How to build a brand for developers (Launch Series Part 1)

Many founders fail to define their brand's positioning until it is too late. In the first of the Console Launch series we set out a simple framework for how to build a brand for developers.
How to build a brand for developers (Launch Series Part 1)

This is the first in a series of guides designed to help founders looking to successfully launch a new devtools, cloud, API or other developer focused product, and build their first cohort of users.

For our first guide, we explain why understanding your brand positioning is as important as setting out your brand's visual identity. Branding is a wide-reaching and messy discipline. While your brand will inevitably evolve over time, the branding decisions you make early on (consciously or unconsciously) will play a big role in the success of your launch and early growth. In the early stages of your growth getting your brand right is important. It is a key driver in:

  • Distinguishing your product with developers.
  • Supporting your marketing efforts & raising awareness with customers.
  • Engaging and building trust with your customers.

Your company's brand defines the immediate response your first customers will have with your product and the impact of your earliest marketing campaigns. Over time the impact of your brand can have impressive compounding effects on your business, driving improved customer conversion, retention, and even play an important role in attracting key hires. Indeed, some of the world's biggest companies (Apple, Airbnb, Nike) ascribe their brand positioning as some of their most valuable IP.

Apple has built one of the world's most valuable brands through a powerful aesthetic sensibility that aligns with their product offerings. In 2020 Forbes attributed the Apple brand to be worth $241 billion.

A brand's importance lies with the role it can play in building a relationship with your customers. A good brand can't save a poor product; but a good brand can deepen the impact of a strong product, accelerating your marketing efforts and customer engagement.

Beyond a visual identity

To begin, let’s distinguish between your brand identity (what people can see / touch) and the more ephemeral concept of your brand positioning which covers things like personality, experience and promise.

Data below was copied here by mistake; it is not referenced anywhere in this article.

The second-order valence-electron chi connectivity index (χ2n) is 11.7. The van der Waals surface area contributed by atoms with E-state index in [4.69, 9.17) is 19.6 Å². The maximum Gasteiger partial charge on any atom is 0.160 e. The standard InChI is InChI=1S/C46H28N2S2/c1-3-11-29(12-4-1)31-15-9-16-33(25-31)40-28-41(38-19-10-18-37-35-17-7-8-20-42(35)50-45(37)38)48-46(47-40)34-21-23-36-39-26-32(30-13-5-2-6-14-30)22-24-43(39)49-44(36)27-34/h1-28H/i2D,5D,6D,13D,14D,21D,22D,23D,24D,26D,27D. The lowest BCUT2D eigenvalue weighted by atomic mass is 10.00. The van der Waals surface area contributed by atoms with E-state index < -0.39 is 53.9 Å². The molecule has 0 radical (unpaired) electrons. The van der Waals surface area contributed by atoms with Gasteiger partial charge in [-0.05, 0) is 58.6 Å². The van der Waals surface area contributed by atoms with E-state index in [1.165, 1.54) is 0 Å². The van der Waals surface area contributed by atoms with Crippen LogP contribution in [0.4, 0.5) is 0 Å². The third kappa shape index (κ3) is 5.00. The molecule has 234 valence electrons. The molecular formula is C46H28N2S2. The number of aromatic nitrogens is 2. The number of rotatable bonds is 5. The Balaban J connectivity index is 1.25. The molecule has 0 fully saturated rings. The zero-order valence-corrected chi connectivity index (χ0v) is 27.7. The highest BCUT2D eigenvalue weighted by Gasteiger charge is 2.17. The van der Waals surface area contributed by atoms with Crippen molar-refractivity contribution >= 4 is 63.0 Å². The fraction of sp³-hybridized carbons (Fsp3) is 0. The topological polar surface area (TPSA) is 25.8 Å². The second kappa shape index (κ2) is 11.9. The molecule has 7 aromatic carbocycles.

Your brand identity is typically things like your company name, logo and the aesthetic or UI decisions you make about your product. A brand identity will manifest itself visually, but it also communicates your brand positioning. In short, to define your brand identity, you need to work on your brand positioning first. If the goal of branding is to connect with your customers and communicate your brand in a holistic sense, then your visual identity is just one part of the solution.

Most founders are focused on launching and getting developers using their product as soon as possible. They come up with a neat sounding name and then at some point work with a designer to take care of their visual identity. The visual identity exists so that they can launch the product, and create a landing page, not necessarily so that it can support their brand's positioning.

The product launches and they hustle their way to their first customers, proving product-market fit. Perhaps they raise some money and at some point hire a senior designer or marketer. It's only now that they begin to try and understand the company's brand positioning.

Google's brand identity has come a long way from the DIY aesthetic of the late nineties to its clean, minimalist incarnation today. Source: Logo My Way.

To build a strong, coherent brand, we advise founders to consider their brand positioning from day one. Set in place the fundamentals of your branding so that you can build a visual identity and messaging for your customers that is clear, consistent, and aligns with your company's goals. To achieve this, you'll need to consider creating a brand document that explores the following concepts.

Audience Persona

Audience personas are an attempt to understand who will use your product. Rarely do audiences fall into simple persona buckets, but creating a few customer profiles will help you understand whether the brand you’re creating appeals to these personas.

Here are some questions to consider:

  • Who will use my product? e.g. Will they be a CTO or a data scientist?
  • What other products and brands do they use? e.g. Are they more likely to be using macOS or Linux?
  • What are their values? Do they value the privacy of their data?
  • Where do they live? e.g. US vs India
  • Career position? Are they likely to be a CTO or a junior engineer?
  • Where do they spend time to learn about tech? e.g. HN vs
  • What communities are they part of? Reddit, Discord, Slack?

Internally, audience personas also are a helpful steer for designers, marketers and customer service teams to understand their target audiences's needs.

As you grow, you can revisit your audience personas by supplementing your initial assumptions with both quantitative and qualitative feedback from real customers. Ahead of launching, audience personas are most likely to be created based on your understanding of who you are building your product for.

Company Mission